Portfolio analysis: definition, goals, methods, examples.

Portfolio analysis - in marketing under thisconcept understand the tool that helps determine the economic state of the enterprise, the justification of certain investments in various areas of activity. As a result of the analysis, investments in non-profitable areas are reduced or reduced, investments in perspective departments of the company are renewed or increased.

The goal of portfolio analysis is to agree on the best strategies of the firm and the proper allocation of monetary resources.

Methods of portfolio analysis:

The most common methods in this area are different matrices. Six matrix methods are widely used:

1) BCG - the essence of the methodology is reduced to analyzing the market share and growth rates of the enterprise.

2) IWC - the mission of the enterprise and the key competence of the business for compliance are compared.

3) McKinsey - evaluation of the attractiveness and competitiveness of the company's activities in the market.

4) Shell - the attractiveness of the industry is calculated on the basis of competitiveness

5) Ansofa - the strategy and its applicability to the market and products are analyzed.

6) ADL - with the help of this matrix, the life cycles of the firm and the position on the market relative to competitors are analyzed.


The process through which portfolio analysis is conducted is divided into several important stages:

1) Definition of company divisions

2) Selection of the method of analysis

3) Collecting the information that will be needed in the process of compiling the matrix

4) Construction of matrices

5) Development of a new strategy based on the analysis.

To the information collected for carrying out of portfolio analysis, it is possible to carry:

1) The state and the possibility of developing industries that participate in the process of the company's activities.

2) Competitiveness of the enterprise

3) The life cycle, the stage of the company's life cycle.

4) The proportion of the firm's divisions in the market.

Portfolio analysis provides answers to critical questions about the company's work. These include:

- What is the competitiveness of the enterprise?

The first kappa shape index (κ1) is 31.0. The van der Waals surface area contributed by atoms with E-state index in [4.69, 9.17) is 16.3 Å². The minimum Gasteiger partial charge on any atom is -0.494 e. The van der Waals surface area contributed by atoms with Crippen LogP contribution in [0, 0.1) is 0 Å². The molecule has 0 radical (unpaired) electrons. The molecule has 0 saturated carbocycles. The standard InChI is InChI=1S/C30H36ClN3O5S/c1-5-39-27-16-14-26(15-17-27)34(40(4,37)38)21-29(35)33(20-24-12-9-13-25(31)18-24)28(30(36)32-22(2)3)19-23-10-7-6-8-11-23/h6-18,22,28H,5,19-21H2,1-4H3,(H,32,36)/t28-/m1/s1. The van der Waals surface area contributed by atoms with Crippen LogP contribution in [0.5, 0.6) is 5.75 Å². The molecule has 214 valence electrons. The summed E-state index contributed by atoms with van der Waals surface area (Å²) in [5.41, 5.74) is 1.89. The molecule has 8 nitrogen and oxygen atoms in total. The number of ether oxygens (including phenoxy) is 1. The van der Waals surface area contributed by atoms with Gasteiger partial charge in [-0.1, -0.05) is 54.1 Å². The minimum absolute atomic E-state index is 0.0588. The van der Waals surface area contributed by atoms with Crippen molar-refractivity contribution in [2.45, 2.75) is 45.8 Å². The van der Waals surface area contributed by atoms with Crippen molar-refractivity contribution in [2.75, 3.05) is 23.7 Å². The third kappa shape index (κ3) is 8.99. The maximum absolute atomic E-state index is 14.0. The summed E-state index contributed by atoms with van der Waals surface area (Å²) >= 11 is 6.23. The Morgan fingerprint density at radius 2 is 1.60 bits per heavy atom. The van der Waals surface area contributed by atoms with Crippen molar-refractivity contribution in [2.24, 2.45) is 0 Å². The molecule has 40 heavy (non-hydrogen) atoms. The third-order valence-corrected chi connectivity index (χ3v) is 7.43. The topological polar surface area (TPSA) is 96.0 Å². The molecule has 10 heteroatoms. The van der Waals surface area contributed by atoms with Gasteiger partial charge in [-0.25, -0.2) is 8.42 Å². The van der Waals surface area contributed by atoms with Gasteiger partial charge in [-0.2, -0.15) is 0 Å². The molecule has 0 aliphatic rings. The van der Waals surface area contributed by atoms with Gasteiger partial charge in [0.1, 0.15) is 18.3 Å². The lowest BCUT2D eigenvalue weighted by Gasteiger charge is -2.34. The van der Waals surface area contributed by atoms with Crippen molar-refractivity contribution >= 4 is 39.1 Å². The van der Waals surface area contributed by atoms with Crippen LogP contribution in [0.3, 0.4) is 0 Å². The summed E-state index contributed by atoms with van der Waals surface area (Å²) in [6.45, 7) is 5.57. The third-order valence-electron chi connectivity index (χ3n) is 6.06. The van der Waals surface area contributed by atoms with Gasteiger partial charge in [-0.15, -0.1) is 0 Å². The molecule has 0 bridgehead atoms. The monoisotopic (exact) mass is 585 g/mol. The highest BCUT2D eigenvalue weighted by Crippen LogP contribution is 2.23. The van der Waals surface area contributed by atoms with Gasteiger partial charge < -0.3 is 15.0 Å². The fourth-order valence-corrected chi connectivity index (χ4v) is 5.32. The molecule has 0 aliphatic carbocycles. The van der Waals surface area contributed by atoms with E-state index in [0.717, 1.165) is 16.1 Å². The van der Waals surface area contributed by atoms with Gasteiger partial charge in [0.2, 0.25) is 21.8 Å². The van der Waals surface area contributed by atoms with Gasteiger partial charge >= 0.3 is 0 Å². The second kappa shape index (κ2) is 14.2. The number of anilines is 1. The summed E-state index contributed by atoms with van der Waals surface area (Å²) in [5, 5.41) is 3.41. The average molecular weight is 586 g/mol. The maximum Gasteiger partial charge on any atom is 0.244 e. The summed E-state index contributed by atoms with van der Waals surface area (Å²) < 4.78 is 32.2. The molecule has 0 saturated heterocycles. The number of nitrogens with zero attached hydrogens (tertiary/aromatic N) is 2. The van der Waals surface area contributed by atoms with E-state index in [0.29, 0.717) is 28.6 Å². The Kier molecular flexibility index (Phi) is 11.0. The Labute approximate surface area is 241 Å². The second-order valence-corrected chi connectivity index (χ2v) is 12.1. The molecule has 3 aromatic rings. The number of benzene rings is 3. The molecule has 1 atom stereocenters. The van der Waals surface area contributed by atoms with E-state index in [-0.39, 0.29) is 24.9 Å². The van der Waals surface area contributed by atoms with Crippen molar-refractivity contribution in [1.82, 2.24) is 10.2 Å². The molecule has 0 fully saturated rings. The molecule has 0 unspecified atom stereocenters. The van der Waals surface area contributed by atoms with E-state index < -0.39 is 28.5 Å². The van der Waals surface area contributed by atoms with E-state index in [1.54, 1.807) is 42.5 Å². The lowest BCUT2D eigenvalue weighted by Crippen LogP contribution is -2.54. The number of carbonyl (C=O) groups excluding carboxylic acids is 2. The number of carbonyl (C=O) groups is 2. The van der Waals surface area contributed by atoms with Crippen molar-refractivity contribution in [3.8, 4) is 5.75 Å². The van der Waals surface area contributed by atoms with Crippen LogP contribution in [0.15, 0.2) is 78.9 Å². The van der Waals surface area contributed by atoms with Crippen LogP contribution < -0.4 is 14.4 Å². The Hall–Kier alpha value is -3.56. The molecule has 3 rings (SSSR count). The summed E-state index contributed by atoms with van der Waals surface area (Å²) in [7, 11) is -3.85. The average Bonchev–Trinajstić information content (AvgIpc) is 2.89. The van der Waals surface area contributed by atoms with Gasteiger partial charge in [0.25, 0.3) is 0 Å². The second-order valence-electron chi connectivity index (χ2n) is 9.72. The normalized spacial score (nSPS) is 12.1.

- How balanced is the product distribution system in the market?

- What is the maximum number of markets that a company can cover in the course of its activities?

- The life cycle of each of the company's operating areas.

- What kind of product is most justified?

- Which industries in the future should be closed or upgraded?

- Is it worth bringing new products to the market in the near future?

- What is the amount of investment that is ideally suited at the moment for a particular group of products?

- What production and sales strategies should be implemented in the near future?

After the analysis, we can draw conclusions,which in the future will affect the development of the enterprise. It may be decided to diversify the enterprise, that is, the implementation of a strategy in which new products and services are developed and introduced to the market. Diversification has several subspecies:

Bound and unbound (conglomerate)

Associated diversification, in turn, is divided into several types:

  • The vertical is reverse and direct
  • Horizontal acts on the expansion of the spectrum of products or on geographical expansion of territories.

Portfolio analysis. Example.

The company is engaged in the production and sale of baby food - mixtures, cereals, purees, juices.

Periodically the enterprise needs to find out,whether a particular product is popular with consumers, whether new products should be introduced to the market, what types of baby food can be removed from production altogether due to low demand, how strong the competition in the field of baby food. To answer all these questions, it is worthwhile to conduct a portfolio analysis.

Data are collected from shops in whichchildren's food products are realized, profitability, costs, competitiveness, etc. are calculated. As a result of the analysis, it turns out that children's porridge of competitive firms is bought up more quickly, and the juices of the company in question are not in demand at all. For the first group of products, marketing improvements are needed - a new appearance of the packaging, a variety of tastes, etc. Production of the second group will be best stopped altogether, so as not to remain at a loss.

Immunoenzyme analysis of blood
Basic methods of age psychology
Methods of sociological research
Methods of mathematical statistics.
Economic-mathematical methods and models
Methods of cultural studies
The most important general scientific methods
Methods of financial analysis of the enterprise -
Analysis of the internal environment of the enterprise
Top Posts